However, now that she holds the executive office, President Samia has directed the Ministry of Energy to accelerate talks with project proponents Shell and Equinor.
Once operational, the project will see gas pumped from Shell blocks 1 and 4 and Equinor’s Block 2 which will be piped to two or three liquefaction trains in Lindi. Notably, these three sites hold about 35 trillion cubic feet of recoverable gas.
Also read: Tanzania to revive US$30B LNG project
It is clear that Tanzania is now taking a more business-friendly approach to things. President Samia articulated her intentions clearly last month when she delivered her first speech to parliament in which she remained firm ‘our mission is to regain investor confidence.’
To show how serious she is on this pressing issue, already several regulations are been reviewed including removal of tax on grants and loans. Pundits also suggest that her fresh take on Tanzania’s LNG and also the fact that she appointed Philip Mpango Vice President it is clear that the country is moving towards more welcoming, investor-friendly waters.
President Uhuru woos Tanzania – Why President Samia’s actions are changing East African relations
President Uhuru Kenyatta is hosting Tanzania’s President Samia Suluhu Hassan and the two have agreed on among other things the lifting of work permit and visa requirements for Tanzanians seeking work in Kenya.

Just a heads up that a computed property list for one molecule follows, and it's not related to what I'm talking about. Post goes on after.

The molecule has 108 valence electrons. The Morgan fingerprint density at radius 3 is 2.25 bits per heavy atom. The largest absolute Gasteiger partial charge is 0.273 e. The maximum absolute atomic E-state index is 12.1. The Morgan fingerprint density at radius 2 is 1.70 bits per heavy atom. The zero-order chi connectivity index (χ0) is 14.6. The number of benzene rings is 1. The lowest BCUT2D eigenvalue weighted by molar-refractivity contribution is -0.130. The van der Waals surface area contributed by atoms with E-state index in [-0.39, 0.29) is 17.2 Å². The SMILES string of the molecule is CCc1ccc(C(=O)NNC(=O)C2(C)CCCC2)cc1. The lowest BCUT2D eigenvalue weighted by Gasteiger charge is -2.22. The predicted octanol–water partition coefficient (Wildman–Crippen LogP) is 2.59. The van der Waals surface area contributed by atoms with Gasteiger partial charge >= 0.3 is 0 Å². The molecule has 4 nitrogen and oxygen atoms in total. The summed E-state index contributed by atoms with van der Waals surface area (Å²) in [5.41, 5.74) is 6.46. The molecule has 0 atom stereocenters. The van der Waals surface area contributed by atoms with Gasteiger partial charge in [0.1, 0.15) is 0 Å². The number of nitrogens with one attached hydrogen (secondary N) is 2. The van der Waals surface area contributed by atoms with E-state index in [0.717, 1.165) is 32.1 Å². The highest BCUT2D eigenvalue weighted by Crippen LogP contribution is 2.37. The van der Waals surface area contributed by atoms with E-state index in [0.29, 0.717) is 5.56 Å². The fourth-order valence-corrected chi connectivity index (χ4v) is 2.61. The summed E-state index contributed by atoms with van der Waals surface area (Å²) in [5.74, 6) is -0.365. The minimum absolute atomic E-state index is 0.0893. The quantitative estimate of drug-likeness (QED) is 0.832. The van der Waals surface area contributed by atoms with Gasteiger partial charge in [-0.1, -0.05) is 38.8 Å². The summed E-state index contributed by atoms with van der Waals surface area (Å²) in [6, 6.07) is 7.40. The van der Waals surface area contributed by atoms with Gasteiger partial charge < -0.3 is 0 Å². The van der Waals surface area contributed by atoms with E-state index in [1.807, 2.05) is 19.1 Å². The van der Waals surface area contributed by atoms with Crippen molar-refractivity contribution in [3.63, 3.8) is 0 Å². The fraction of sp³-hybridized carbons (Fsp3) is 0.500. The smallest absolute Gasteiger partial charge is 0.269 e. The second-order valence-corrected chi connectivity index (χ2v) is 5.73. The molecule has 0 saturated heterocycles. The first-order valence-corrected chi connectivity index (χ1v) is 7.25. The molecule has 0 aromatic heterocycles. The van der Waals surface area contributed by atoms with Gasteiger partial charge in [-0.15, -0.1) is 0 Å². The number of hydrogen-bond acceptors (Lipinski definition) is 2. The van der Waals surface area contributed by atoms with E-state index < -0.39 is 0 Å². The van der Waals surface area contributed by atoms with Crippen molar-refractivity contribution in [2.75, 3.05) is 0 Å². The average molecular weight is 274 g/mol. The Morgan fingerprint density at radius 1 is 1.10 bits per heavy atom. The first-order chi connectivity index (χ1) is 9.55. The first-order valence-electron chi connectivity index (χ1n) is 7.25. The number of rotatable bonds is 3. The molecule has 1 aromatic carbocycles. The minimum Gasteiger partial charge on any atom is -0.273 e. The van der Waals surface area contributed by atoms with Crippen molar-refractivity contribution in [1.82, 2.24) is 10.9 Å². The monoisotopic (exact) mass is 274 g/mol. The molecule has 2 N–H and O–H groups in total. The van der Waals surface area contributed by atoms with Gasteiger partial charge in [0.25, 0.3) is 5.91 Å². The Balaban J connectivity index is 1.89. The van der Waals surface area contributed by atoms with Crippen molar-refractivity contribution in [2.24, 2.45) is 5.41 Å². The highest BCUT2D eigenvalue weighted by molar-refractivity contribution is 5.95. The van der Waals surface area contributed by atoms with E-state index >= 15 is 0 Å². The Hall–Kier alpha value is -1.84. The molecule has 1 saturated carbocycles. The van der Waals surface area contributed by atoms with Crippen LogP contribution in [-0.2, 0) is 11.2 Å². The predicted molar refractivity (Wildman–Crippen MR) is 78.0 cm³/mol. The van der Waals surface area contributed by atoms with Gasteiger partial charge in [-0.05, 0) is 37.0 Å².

Further still, the two Heads of State agreed on eliminating all non-tariff barriers for Tanzanian investors seeking to do business in Kenya.
President Kenyatta was keen to urge cooperation and warned against the two countries competing against each other but rather, to focus on creating a conducive environment for businesses to thrive.
“We would like to see many investors from Tanzania coming to do business in Kenya. And I want to say is this, Tanzanian investors are free to come and do business in Kenya without being required to have business visas or work permits. The only thing you will be required to do is to follow the laid down regulations and the laws that are in place,” President Kenyatta said.